I attended the University of North Texas and received a Bachelor’s degree in Radio/Television and Film.  In 2011, I received a Master’s in Ed. Technology.  My first thought was I would teach technology/videography at a High School level, but I fell in LOVE with photography after my 1st daughter was born. She came into the world with the most beautiful red hair and striking blue eyes, needless to say, her Dad, her grandparents and myself were shocked!  I picked up a cheap Kodak camera and never stopped taking pictures.  Over the years I have self taught through online workshops, upgraded to a professional Canon Mark iii, purchased several fancy lens and just have gotten better by good ol’ fashion practicing.  I have 3 children ages 12, 10 and 8 who always give me a good reason to shoot what I see!  🙂  I love what I do, which I think truly shows in my work.  Photography and children inspire me.  I am so grateful to be a given a gift to see the world the way I do.
Please, parents… leave the “cheese” at home. Cheese is for crackers. So many times I have found parents who stand behind the photographer and scream, “Say cheese to the lady kids!” Yelling and demanding young children to look at the camera to smile will only stress your children out (not to mention the photographer) and will result in strained, unnatural and often unflattering photographs. Step back, and allow the photographer to naturally interact and talk with your children. This will result in natural, gorgeous smiles. Help the photographer capture the true essence of your child’s personality by talking with and coaxing out those smiles naturally and easily.

This is when communication with your client before the actual wedding dates will prove to be of the most importance. Don't go into a wedding day blindly. Some people can go into a portrait session blindly and do fine. A wedding is completely different as you need to know what's happening and when it's happening. The last thing you want to do is miss a shot due to not being told about it. On the other hand, you also need to be prepared for anything. Being able to be a flexible photographer and being completely lost are two different things. This list is just a template, so change your list based on the given situation. 
Once we have completed your portrait session, we ask that all parties plan a viewing session in one week at our studio to review the images taken during the session. This allows you to hand pick your favorite images from the portrait session.  This Viewing/Investment session is where your product choices will be made and payment is expected at this time.  We do offer payment plans.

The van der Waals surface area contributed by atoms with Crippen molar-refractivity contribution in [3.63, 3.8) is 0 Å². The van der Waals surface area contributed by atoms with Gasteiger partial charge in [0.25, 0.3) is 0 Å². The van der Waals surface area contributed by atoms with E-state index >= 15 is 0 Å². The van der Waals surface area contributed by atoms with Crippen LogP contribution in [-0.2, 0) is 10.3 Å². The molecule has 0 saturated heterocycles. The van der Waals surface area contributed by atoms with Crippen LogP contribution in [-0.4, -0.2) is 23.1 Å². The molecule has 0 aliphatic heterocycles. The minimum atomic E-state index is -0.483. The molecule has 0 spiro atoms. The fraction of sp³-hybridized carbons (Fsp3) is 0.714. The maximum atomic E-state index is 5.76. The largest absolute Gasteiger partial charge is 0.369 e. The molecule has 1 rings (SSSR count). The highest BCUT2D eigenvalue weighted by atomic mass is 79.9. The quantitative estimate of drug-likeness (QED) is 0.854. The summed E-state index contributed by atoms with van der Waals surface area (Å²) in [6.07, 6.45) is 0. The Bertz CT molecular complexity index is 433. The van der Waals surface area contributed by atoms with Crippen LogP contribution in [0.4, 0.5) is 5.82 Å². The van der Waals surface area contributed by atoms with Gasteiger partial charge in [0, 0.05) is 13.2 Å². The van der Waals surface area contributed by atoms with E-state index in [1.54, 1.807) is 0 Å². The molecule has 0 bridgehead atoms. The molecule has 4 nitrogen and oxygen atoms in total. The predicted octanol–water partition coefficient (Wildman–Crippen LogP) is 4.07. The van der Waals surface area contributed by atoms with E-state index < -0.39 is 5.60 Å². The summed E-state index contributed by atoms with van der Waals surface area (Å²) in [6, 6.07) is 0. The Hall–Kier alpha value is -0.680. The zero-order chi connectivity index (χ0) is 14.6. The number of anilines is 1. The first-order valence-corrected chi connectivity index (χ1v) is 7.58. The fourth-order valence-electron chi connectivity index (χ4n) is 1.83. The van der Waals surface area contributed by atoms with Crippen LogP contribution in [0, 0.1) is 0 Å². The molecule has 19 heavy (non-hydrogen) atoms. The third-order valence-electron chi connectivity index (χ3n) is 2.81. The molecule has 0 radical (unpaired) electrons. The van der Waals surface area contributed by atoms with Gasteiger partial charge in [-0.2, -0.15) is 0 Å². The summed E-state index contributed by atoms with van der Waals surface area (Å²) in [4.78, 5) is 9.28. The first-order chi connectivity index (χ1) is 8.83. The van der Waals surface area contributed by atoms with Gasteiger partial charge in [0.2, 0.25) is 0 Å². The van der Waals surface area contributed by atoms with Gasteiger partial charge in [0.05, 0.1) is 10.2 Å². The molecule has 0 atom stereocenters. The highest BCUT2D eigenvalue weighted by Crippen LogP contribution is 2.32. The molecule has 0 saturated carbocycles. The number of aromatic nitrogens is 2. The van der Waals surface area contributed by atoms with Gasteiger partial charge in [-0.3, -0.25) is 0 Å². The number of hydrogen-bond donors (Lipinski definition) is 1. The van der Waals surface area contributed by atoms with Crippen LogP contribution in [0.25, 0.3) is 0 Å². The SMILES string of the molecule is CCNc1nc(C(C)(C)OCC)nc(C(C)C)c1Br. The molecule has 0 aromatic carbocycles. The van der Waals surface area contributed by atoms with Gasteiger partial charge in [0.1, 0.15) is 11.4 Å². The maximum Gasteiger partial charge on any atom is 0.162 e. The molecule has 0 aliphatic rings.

The first step to answering How do I choose a family photographer is falling in love with the photographer’s images. This is absolutely the most important thing when picking out a photographer! There are a million ways to photograph the same thing – and when you’re looking at booking a family photographer, chances are there are photos that stand out to you. Personal style is everything in who you choose. If you’re just kind of in love with a few different styles, a good way to narrow down your choices is to consider where and how you’re going to display your images. Do they match your decor? Are you trendy or traditional? Do you like candid images or posed? When you choose a family photographer, if you truly love the photographer’s style then you won’t be disappointed with the images at the end. At the end of the day, photographers are artists – and art is very subjective. There is no wrong answer, there is only the wrong choice of artist. Know your style and choose someone who has images that you just love uncontrollably.
You’ll spend some time getting each pose ready, so take you time making sure you’ve taken a photograph from every angle that might work. Sometimes doing this can “save” a pose that wasn’t really working. In the photos below I made a few mistakes when posing this baby – first – I didn’t tuck her legs under her, which puts her feet closer to the camera than her head is, and second – her hands are stuck under her chin instead of under her had, making her look very uncomfortable. It makes what could have been a cute picture look kind of awkward. However, I moved closer to her head and zoomed in for the next shot, which turned out much cuter. (Note, see how her hand is in a fist in that second photo? It would have looked better had I gently pulled her fingers out so they were visible.)